The project is supposed to significantly contribute to closing the scientific gap concerning the economic impacts of information technology (IT). These are still being discussed controversially, even though IT has been used in business for more than 50 years. IT has become on of the modern core technologies and its economic effects must also be searched for beyond the boundaries of traditional productivity analyses. The distinctive characteristics of IT are so far not adequately taken into consideration in theoretical and empirical analyses. Those results that treated IT as an aggregate are going to be expanded by differentiating IT in respect to its different fields of technology and their network effects. By evaluating the company databases existing at the ZEW, e.g. the Mannheimer Dienstleistungspanel and IT-Surveys, extensive insights into the impacts of IT on the productivity of companies in Germany will be gained. New stylized facts will facilitate the creation of theoretical models. There are three main goals: To improve the process of theoretical modelling and the empirical knowledge base concerning the use of IT in German companies. To discover whether the theoretical concept of general purpose technologies can be applied to IT and which implications this bears for analysing the economic consequences of IT-usage, with particular emphasis being placed on the connection between IT-usage and innovation processes. Finally to analyse, both theoretically and empirically, the impact of IT-usage on the development of productivity in the respective companies.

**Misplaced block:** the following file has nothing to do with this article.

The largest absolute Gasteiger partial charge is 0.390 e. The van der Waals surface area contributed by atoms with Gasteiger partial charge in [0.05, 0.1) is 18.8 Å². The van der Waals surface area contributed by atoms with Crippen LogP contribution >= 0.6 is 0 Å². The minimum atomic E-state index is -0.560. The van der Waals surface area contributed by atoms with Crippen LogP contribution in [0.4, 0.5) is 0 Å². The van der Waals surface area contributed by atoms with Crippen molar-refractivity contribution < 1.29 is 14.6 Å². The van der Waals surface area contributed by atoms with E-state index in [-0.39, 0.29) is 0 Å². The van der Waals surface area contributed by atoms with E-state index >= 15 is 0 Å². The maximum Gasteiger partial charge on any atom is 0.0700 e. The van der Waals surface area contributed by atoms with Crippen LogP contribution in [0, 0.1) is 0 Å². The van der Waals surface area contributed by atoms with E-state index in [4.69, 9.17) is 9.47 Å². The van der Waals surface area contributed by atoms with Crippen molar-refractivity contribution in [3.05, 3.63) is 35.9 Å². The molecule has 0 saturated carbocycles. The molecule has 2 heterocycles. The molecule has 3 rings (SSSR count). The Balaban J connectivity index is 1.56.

Discussion and Working Papers
Moch, Dietmar and Dirk Engel (2002), The Adoption of a New General Purpose Technology - The Case of the Internet, mimeo, ZEW Mannheim.
Deutsche Forschungsgemeinschaft, Bonn, DE
01.02.1999 - 31.08.2001
Prof. Dietmar Harhoff, Ph. D., Institut für Innovationsforschung und Technologiemanagement (INNO-tec), Ludwig-Maximilians-Universität München, München, DE
Prof. Konrad Stahl, Ph.D., Universität Mannheim, Mannheim, DE
International Data Corporation Deutschland GmbH, Frankfurt am Main, DE
Prof. Erik Brynjolfsson, Stanford University, Stanford, CA, USA, Massachusetts Institute of Technology (MIT), Cambridge, MA, USA